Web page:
Trying My Hand at Fabric Dyeing
I have become very interested in fabric dying. I guess it is probably because of all of the beautiful hand dyed fabrics I keep seeing, and some of the beautifully dyed t-shirts that I see on Flickr. This one shirt in particular, by dyedianadye, was one of the photo inspirations for me to take the jump and actually really try fabric dyeing. She does an awesome job on her hand dyed projects.
Over the past few months, I have been reading blogs and borrowing tons of library books related to the process as well as pestering a few different people who have posted photos of their hand dyed projects on Flickr and Etsy. At first, I was confused. One source said to do it this way and another source said to do it that way. Well, after spending quite a bit of time researching, I learned that Fiber Reactive Dyes are the way to go for what I want to do. The name that comes up most commonly for this type of dye is Procion MX, which I am not sure if that is the brand name or the type of dye. These dyes do not seem to be readily available locally, but I did learn that the Jacquard Tie Dye Kit, which can be purchased in sewing/craft/hobby stores, is a fiber reactive dye, so this is what I started with.
I came across a blog that showed how to use fiber reactive dye to snow dye. I live in Arizona and snow is not something I ever have in my back yard, so was interested in the Ice Dyeing technique that she also gave instructions for. Over a recent weekend, I gave ice dyeing a try.
In order for the fiber reactive dye to work, it needs the proper fiber. The fabric needs to be a cellulose material, such as cotton, silk, bamboo, etc. 100% cellulose material seems to be the best choice over any type of blend.
I searched my closet for an old white shirt that is 100% cotton:
This one will do.
Then I gathered my supplies:
I used a plastic storage tub for soaking the shirt/fabric to be dyed and soda ash.
This washing soda is sodium carbonate (NOT sodium bicarbonate), also known as soda ash. It is required for causing the dye to actually bond to the fabric.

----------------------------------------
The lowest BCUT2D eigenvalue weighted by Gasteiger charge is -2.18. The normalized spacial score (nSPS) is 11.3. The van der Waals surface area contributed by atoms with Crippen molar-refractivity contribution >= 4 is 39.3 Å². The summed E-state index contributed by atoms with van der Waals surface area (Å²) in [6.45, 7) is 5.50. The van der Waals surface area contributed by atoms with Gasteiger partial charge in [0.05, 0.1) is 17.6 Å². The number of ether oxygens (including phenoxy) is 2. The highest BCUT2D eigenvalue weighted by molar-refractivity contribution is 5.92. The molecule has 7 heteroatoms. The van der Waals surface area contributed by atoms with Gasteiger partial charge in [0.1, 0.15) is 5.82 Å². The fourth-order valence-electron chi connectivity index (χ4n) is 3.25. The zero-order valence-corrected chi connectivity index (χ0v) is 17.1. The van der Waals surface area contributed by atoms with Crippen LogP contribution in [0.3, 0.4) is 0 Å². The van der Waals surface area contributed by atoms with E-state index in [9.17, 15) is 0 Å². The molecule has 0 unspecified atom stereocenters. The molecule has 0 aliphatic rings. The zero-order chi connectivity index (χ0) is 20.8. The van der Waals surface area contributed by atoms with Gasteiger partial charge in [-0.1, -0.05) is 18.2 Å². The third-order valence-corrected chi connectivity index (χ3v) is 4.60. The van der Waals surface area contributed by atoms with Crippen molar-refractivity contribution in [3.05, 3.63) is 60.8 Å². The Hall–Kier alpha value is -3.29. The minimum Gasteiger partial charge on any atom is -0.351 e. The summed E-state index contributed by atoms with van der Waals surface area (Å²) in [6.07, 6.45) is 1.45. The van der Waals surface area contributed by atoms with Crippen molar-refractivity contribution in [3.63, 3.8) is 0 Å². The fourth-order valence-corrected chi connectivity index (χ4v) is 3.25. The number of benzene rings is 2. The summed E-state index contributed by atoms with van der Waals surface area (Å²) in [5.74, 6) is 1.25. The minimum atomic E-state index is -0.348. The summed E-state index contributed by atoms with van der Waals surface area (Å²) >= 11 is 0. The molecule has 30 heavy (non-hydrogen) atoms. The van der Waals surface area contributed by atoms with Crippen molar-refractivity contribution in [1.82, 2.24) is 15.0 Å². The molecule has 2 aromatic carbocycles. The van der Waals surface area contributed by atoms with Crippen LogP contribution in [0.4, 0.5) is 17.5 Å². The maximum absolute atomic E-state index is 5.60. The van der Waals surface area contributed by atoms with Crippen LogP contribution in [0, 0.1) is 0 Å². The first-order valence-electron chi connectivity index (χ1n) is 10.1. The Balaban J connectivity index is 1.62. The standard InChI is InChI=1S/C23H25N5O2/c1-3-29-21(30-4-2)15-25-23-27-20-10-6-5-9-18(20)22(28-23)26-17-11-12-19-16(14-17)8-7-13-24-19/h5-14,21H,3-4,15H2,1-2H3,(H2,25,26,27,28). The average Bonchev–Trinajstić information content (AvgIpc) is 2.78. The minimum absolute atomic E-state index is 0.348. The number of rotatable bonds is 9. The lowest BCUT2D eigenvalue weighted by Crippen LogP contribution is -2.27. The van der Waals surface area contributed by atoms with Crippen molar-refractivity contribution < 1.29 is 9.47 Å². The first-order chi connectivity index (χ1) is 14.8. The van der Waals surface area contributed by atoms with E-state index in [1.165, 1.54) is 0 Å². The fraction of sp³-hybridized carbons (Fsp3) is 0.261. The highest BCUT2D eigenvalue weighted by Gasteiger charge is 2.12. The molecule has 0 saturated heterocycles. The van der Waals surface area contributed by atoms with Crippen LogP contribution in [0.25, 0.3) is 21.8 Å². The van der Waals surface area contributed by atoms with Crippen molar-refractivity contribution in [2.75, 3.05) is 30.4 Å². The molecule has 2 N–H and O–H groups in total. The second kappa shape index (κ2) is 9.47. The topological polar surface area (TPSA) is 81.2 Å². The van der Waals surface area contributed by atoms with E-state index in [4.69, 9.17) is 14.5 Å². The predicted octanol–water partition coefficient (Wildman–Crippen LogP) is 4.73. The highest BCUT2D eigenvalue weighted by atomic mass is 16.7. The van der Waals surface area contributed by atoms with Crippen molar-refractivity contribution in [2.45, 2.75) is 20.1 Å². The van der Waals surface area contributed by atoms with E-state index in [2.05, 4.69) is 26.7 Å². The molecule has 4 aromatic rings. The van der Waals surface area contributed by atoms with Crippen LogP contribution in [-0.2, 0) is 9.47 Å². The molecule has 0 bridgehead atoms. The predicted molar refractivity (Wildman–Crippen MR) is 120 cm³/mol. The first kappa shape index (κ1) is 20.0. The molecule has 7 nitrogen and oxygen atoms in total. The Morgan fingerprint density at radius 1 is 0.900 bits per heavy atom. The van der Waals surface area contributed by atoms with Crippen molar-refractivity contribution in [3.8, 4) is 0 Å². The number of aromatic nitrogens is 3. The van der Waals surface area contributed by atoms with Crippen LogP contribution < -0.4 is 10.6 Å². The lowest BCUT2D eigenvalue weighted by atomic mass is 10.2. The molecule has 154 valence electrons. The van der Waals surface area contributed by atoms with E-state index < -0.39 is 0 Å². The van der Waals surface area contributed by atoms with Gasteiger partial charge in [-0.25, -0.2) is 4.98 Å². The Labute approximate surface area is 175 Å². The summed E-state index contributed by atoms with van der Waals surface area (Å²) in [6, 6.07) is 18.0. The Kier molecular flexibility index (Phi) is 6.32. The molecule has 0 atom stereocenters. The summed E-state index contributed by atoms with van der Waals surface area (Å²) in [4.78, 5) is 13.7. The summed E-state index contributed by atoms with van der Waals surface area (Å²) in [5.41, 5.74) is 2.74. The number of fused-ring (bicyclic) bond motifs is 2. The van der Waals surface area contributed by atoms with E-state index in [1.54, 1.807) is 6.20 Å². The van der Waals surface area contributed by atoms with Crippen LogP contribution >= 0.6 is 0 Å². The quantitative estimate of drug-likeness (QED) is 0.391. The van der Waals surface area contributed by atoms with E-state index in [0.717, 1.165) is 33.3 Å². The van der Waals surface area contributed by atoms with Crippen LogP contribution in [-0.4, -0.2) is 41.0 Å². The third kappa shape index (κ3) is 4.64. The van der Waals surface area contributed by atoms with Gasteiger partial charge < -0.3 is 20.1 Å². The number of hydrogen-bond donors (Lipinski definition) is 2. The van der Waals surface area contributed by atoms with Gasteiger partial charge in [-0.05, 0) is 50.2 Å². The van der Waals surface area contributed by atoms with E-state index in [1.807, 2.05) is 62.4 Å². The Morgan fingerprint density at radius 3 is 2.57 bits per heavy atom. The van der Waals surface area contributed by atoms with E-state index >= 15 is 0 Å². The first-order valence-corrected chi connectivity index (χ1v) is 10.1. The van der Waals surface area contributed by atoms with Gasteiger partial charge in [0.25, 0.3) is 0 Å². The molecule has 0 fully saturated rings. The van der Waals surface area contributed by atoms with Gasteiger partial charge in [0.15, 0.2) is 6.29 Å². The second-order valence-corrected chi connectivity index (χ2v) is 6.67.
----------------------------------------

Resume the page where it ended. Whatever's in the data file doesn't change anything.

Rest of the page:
For this project, I decided to soak in soda ash first. I am not sure exactly how much soda ash to add to how much water, but from what I was reading, better to have too much than too little.
I used ½ cup in 1/2 gallon of water and soaked the shirt in this solution for 30 minutes.
I wanted a way to keep the shirt off of the bottom of the container during the dye process since the dye was going to be dripping onto the shirt over a period of time and I didn’t know if the excess dye would be soaked up into the part that was on the bottom .
I had just removed some slats from some 2” faux wood mini blinds and used those to make a frame to elevate a rubber dish drainer.
Then I folded and scrunched the still damp shirt (do NOT rinse out the soda ash solution, just squeeze out the excess) and laid it on the elevated drainer.
I covered the shirt with ice and then sprinkled the dye powder lightly onto the ice.
After about 30 minutes, this is how the dye had spread on the ice as it was all starting to melt and drip onto the shirt. Now you can see why I wanted the shirt to be elevated off the bottom of the tub. Thanks again to Linda at BloomBakeCreate.com for showing this tip in her instructions.
I covered the tub and put it out onto the patio, where it was warm and let the ice melt completely. I did allow a full day for the dye to absorb, several sources said that 24 hours is needed for the dye process, so that is what I did.
This is what the shirt looked like Monday afternoon, 24 hours after starting, just before rinsing, and rinsing and rinsing. Then I rinsed it some more and tossed it in the dryer with an old towel to see it finished.
At first, I liked it, but after a while I decided that it looked like the Easter Bunny threw up all over it. The way I folded and arranged the top caused the pink to accumulate more prominently in the center, NOT a good focal point, but a good lesson learned. I could try to overdye it, but I think that I will cut it up and use it in a project instead, it will make a colorful background for something. I would like to try this technique again, but with just 2 colors to see how they melt together.
Even though I don’t love the shirt, I really did enjoy the process and am pleased with how easy it really is. I did do several other pieces of fabric with the left over dye and am happy with the way they turned out. I will show those in a later post.